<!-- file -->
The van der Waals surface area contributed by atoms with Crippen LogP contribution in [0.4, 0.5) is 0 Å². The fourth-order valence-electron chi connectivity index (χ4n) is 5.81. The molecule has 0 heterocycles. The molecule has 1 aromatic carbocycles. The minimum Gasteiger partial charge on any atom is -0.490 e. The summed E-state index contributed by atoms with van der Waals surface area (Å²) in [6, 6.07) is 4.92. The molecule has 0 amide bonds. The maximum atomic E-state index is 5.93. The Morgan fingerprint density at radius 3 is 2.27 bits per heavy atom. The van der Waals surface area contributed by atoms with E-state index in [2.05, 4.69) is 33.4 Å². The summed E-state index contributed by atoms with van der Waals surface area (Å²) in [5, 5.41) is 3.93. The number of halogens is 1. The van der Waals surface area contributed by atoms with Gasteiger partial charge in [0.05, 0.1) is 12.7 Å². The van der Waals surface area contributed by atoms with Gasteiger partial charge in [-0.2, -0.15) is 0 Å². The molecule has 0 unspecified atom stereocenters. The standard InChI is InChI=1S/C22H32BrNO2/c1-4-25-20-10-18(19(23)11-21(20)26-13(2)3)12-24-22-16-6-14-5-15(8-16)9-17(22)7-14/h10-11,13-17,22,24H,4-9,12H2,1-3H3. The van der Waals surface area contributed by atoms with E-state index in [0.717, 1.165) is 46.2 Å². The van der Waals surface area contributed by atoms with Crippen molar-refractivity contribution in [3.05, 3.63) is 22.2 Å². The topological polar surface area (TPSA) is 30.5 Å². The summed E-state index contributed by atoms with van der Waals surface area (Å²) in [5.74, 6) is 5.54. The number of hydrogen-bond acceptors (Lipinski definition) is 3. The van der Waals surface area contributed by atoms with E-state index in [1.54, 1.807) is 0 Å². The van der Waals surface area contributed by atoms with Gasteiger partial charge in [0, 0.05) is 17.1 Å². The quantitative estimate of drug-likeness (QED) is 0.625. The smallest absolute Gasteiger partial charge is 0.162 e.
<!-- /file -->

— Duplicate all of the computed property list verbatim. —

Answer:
The van der Waals surface area contributed by atoms with Crippen LogP contribution in [0.4, 0.5) is 0 Å². The fourth-order valence-electron chi connectivity index (χ4n) is 5.81. The molecule has 0 heterocycles. The molecule has 1 aromatic carbocycles. The minimum Gasteiger partial charge on any atom is -0.490 e. The summed E-state index contributed by atoms with van der Waals surface area (Å²) in [6, 6.07) is 4.92. The molecule has 0 amide bonds. The maximum atomic E-state index is 5.93. The Morgan fingerprint density at radius 3 is 2.27 bits per heavy atom. The van der Waals surface area contributed by atoms with E-state index in [2.05, 4.69) is 33.4 Å². The summed E-state index contributed by atoms with van der Waals surface area (Å²) in [5, 5.41) is 3.93. The number of halogens is 1. The van der Waals surface area contributed by atoms with Gasteiger partial charge in [0.05, 0.1) is 12.7 Å². The van der Waals surface area contributed by atoms with Gasteiger partial charge in [-0.2, -0.15) is 0 Å². The molecule has 0 unspecified atom stereocenters. The standard InChI is InChI=1S/C22H32BrNO2/c1-4-25-20-10-18(19(23)11-21(20)26-13(2)3)12-24-22-16-6-14-5-15(8-16)9-17(22)7-14/h10-11,13-17,22,24H,4-9,12H2,1-3H3. The van der Waals surface area contributed by atoms with E-state index in [0.717, 1.165) is 46.2 Å². The van der Waals surface area contributed by atoms with Crippen molar-refractivity contribution in [3.05, 3.63) is 22.2 Å². The topological polar surface area (TPSA) is 30.5 Å². The summed E-state index contributed by atoms with van der Waals surface area (Å²) in [5.74, 6) is 5.54. The number of hydrogen-bond acceptors (Lipinski definition) is 3. The van der Waals surface area contributed by atoms with E-state index in [1.54, 1.807) is 0 Å². The van der Waals surface area contributed by atoms with Gasteiger partial charge in [0, 0.05) is 17.1 Å². The quantitative estimate of drug-likeness (QED) is 0.625. The smallest absolute Gasteiger partial charge is 0.162 e.